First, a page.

Inbred strain Mouse
In 1921, Littel obtained mice from Lathrop and named a strain of mice that was derived from the mating of female 57 and male 52 and that consistently exhibited black hair as C57BL. The sixth subline of C57BL, i.e., C57BL/6, was introduced to the Jackson Laboratory to form the C57BL/6J strain. C57BL/6J mice were introduced from the Jackson Laboratory to NIH and were maintained as C57BL6N. C57BL/6N mice at F121 were introduced from NIH to the Central Institute for Experimental Animals in 1978, and then to CLEA Japan, Inc. at F121+25 in 1988. In addition, C57BL/6J mice at F166 were introduced from the Jackson Laboratory to CLEA Japan, Inc., in 1989, at which time their production and supply was started.
[History of cryopreservation]
C57BL/6JJcl：(1)F174(F166+8), frozen in January 1991
(2)F179(F166+13), frozen in September 1995
C57BL/6NJcl：F152(F121+25+6), frozen in July 1992
[Generation number as of August 2002]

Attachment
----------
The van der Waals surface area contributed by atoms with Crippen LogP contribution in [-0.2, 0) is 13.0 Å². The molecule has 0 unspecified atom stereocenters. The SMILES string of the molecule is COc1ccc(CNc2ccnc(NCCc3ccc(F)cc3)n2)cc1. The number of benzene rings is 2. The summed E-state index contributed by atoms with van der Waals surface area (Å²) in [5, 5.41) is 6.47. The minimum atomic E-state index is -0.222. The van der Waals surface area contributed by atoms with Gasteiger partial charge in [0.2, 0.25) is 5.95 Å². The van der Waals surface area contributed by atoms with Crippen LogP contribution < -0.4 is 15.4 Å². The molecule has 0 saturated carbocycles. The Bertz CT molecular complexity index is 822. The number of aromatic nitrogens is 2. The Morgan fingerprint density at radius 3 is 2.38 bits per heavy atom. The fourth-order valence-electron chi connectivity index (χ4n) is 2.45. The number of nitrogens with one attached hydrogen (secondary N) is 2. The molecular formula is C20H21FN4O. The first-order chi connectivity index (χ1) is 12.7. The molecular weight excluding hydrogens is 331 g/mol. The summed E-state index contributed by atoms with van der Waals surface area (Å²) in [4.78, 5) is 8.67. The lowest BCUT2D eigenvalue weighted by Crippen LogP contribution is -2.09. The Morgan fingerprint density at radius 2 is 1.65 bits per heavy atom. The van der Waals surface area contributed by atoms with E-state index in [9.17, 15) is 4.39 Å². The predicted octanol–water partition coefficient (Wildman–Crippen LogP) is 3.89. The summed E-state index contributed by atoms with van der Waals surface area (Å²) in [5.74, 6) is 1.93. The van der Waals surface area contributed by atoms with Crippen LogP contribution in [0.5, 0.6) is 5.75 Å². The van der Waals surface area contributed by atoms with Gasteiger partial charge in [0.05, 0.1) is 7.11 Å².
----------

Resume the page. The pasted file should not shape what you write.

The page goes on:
These mice have black hair (aa BB CC DD). C57BL/6NJcl mice grow slightly better than C57BL/6JJcl mice, but there are no marked differences between the two sublines. The incidence of hair loss characteristic of the B6 strain is similar in these sublines.
These mice are known for their low incidence of mammary cancers and their resistance to exogenous tumor induction and are widely used for studies on cancer and immunology and for those in the field of toxicity and microbiology. Recently, their use as a source of embryos for developmental engineering has become common.
"This substrain is at least (a number>20 by definition) generations removed from the originating JAXR Mice strain and has NOT been re-infused with pedigreed stock from The Jackson Laboratory."